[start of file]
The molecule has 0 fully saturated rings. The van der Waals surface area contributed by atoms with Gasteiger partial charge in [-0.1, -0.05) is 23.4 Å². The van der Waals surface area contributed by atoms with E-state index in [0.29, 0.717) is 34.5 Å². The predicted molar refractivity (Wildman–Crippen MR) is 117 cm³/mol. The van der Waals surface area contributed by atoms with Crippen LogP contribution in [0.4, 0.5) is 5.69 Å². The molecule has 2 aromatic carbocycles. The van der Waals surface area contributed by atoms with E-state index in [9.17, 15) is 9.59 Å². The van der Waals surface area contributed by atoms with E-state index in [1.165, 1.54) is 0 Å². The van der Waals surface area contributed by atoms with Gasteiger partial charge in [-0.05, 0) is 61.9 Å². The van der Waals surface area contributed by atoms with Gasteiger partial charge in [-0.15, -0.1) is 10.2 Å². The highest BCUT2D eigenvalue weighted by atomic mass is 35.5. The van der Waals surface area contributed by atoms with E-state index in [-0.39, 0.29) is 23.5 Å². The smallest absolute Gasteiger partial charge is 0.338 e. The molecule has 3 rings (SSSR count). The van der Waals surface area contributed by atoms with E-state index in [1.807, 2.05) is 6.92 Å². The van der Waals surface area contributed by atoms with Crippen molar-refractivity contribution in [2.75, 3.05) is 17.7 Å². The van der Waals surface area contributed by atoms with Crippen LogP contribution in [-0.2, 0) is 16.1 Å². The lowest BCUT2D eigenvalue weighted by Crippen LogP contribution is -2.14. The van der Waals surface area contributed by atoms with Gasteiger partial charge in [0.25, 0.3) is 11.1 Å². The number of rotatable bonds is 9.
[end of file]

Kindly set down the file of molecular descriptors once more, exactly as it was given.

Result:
The molecule has 0 fully saturated rings. The van der Waals surface area contributed by atoms with Gasteiger partial charge in [-0.1, -0.05) is 23.4 Å². The van der Waals surface area contributed by atoms with E-state index in [0.29, 0.717) is 34.5 Å². The predicted molar refractivity (Wildman–Crippen MR) is 117 cm³/mol. The van der Waals surface area contributed by atoms with Crippen LogP contribution in [0.4, 0.5) is 5.69 Å². The molecule has 2 aromatic carbocycles. The van der Waals surface area contributed by atoms with E-state index in [9.17, 15) is 9.59 Å². The van der Waals surface area contributed by atoms with E-state index in [1.165, 1.54) is 0 Å². The van der Waals surface area contributed by atoms with Gasteiger partial charge in [-0.05, 0) is 61.9 Å². The van der Waals surface area contributed by atoms with Gasteiger partial charge in [-0.15, -0.1) is 10.2 Å². The highest BCUT2D eigenvalue weighted by atomic mass is 35.5. The van der Waals surface area contributed by atoms with E-state index in [-0.39, 0.29) is 23.5 Å². The smallest absolute Gasteiger partial charge is 0.338 e. The molecule has 3 rings (SSSR count). The van der Waals surface area contributed by atoms with E-state index in [1.807, 2.05) is 6.92 Å². The van der Waals surface area contributed by atoms with Crippen molar-refractivity contribution in [2.75, 3.05) is 17.7 Å². The van der Waals surface area contributed by atoms with Crippen LogP contribution in [-0.2, 0) is 16.1 Å². The lowest BCUT2D eigenvalue weighted by Crippen LogP contribution is -2.14. The van der Waals surface area contributed by atoms with Gasteiger partial charge in [0.25, 0.3) is 11.1 Å². The number of rotatable bonds is 9.